"Fetch him... " Capaneus repeated tonelessly. Quatre smiled easily, belying the tension he felt coiling slowly inside him.

A laugh broke out, and Quatre turned his head to see the first man - Adrastus - approach. "Very good, Mr. Winner," he complimented, sitting in one of the chairs across from Quatre. "Noone usually manages to understand our little code."

Quatre tilted his head, smiling with an air of superior surprise. "Really?" he commented idly. "Well, my father was a bit old-fashioned. I was blessed with a classical education."

"How lovely for you," Tydeus complimented tightly, moving to stand behind Adrastus' chair.

"Yes, I suppose. I must confess I didn't think so at the time," Quatre laughed, forcing himself to lounge more bonelessly into the comfortable material of the sofa. He crossed one leg over the others, allowing his foot to wave negligently in the air. "But my tutors always insisted that no knowledge was useless, and lo and behold, you've just proved them right." He let his gaze linger on each of the men. "However," he continued slowly, as though a strange thought had just struck him, "I'm a bit confused as to why you've chosen those particular identities. The Seven Against Thebes weren't the luckiest bunch, if you catch my drift."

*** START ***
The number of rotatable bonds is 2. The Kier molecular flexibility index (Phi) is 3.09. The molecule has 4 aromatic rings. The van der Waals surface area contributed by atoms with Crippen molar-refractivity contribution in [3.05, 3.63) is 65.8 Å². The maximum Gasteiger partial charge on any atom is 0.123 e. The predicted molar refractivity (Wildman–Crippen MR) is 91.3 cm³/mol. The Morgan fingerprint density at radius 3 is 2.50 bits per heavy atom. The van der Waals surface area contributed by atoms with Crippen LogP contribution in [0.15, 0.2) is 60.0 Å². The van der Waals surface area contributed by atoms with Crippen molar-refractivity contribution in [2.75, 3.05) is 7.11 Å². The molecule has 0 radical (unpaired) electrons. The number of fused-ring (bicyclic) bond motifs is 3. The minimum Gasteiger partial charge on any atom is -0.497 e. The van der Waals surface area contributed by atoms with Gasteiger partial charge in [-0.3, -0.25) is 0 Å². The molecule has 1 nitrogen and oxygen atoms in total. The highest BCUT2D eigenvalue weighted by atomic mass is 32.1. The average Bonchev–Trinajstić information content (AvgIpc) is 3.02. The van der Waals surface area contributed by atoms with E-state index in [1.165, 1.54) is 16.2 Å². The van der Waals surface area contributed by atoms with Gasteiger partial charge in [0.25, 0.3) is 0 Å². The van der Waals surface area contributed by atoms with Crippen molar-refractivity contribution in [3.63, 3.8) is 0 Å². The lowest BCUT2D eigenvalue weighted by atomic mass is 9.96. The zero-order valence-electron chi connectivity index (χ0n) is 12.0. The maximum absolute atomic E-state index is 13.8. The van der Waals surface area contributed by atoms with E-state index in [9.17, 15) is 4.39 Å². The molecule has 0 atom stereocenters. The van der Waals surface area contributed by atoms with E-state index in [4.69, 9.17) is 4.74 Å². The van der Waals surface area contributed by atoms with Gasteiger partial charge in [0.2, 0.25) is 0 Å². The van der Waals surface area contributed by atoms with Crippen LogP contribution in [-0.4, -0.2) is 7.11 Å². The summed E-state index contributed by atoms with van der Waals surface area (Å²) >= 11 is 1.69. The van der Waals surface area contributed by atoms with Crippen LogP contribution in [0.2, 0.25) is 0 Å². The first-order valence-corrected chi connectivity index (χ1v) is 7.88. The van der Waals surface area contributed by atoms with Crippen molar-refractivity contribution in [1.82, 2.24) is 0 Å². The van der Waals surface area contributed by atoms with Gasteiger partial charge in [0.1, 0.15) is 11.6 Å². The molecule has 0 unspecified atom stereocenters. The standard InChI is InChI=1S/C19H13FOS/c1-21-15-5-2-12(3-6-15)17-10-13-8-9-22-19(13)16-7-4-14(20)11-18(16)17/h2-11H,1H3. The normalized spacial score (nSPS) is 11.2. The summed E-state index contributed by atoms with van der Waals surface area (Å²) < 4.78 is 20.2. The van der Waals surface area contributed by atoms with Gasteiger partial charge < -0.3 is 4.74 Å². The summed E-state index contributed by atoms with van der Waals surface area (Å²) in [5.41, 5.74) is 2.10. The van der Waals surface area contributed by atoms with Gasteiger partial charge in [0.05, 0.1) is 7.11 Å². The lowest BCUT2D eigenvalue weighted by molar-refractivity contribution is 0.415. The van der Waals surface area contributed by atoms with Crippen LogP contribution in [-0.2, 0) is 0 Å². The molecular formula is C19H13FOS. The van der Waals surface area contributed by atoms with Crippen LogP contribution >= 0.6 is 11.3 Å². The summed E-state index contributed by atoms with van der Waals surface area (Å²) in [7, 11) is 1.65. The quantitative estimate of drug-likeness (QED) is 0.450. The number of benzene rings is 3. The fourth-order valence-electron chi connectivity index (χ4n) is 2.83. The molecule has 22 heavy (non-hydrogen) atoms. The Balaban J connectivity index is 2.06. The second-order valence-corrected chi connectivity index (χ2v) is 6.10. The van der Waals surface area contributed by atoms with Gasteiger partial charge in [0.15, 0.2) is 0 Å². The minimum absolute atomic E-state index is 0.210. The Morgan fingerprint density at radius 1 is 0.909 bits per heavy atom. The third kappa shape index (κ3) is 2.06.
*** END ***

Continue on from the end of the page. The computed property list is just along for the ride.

"Indeed," Adrastus nodded. "They were abandoned by their Gods, defeated one by one, killed and left to rot before a city far from home."

"Exactly," Quatre nodded. "They were brave and all, but still... "

"Well, it seemed to fit," Adrastus said vaguely.

"And how's that, friend?" Quatre asked mildly.

Adrastus' mild dark eyes grew heavier, the light of amusement fading from them. "You seem awfully curious," he asked slowly.